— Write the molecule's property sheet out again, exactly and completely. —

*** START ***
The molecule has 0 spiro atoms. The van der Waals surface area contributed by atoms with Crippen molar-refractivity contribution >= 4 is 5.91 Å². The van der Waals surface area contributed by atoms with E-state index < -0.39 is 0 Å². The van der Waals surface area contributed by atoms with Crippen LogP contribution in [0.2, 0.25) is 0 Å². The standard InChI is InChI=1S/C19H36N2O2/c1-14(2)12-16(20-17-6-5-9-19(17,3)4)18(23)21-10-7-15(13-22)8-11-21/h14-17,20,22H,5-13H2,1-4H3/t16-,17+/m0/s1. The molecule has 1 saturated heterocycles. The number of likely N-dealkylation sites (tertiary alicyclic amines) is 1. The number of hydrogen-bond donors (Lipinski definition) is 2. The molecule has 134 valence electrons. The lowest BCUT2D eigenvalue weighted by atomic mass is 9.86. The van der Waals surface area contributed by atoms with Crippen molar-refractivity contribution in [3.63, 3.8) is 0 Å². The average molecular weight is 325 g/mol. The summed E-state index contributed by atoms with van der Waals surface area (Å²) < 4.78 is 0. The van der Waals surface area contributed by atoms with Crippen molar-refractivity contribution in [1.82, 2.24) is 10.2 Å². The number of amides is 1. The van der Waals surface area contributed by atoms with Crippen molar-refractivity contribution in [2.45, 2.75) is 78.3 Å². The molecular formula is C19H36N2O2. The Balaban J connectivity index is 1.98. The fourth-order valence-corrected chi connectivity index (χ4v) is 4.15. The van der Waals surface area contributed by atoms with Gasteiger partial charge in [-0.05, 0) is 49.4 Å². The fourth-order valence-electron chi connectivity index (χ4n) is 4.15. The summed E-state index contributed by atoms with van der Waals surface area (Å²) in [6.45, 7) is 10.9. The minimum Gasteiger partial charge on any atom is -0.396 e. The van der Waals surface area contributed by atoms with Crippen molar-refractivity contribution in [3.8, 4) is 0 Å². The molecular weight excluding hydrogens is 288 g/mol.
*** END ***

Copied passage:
The molecule has 0 spiro atoms. The van der Waals surface area contributed by atoms with Crippen molar-refractivity contribution >= 4 is 5.91 Å². The van der Waals surface area contributed by atoms with E-state index < -0.39 is 0 Å². The van der Waals surface area contributed by atoms with Crippen LogP contribution in [0.2, 0.25) is 0 Å². The standard InChI is InChI=1S/C19H36N2O2/c1-14(2)12-16(20-17-6-5-9-19(17,3)4)18(23)21-10-7-15(13-22)8-11-21/h14-17,20,22H,5-13H2,1-4H3/t16-,17+/m0/s1. The molecule has 1 saturated heterocycles. The number of likely N-dealkylation sites (tertiary alicyclic amines) is 1. The number of hydrogen-bond donors (Lipinski definition) is 2. The molecule has 134 valence electrons. The lowest BCUT2D eigenvalue weighted by atomic mass is 9.86. The van der Waals surface area contributed by atoms with Crippen molar-refractivity contribution in [3.63, 3.8) is 0 Å². The average molecular weight is 325 g/mol. The summed E-state index contributed by atoms with van der Waals surface area (Å²) < 4.78 is 0. The van der Waals surface area contributed by atoms with Crippen molar-refractivity contribution in [1.82, 2.24) is 10.2 Å². The number of amides is 1. The van der Waals surface area contributed by atoms with Crippen molar-refractivity contribution in [2.45, 2.75) is 78.3 Å². The molecular formula is C19H36N2O2. The Balaban J connectivity index is 1.98. The fourth-order valence-corrected chi connectivity index (χ4v) is 4.15. The van der Waals surface area contributed by atoms with Gasteiger partial charge in [-0.05, 0) is 49.4 Å². The fourth-order valence-electron chi connectivity index (χ4n) is 4.15. The summed E-state index contributed by atoms with van der Waals surface area (Å²) in [6.45, 7) is 10.9. The minimum Gasteiger partial charge on any atom is -0.396 e. The van der Waals surface area contributed by atoms with Crippen molar-refractivity contribution in [3.8, 4) is 0 Å². The molecular weight excluding hydrogens is 288 g/mol.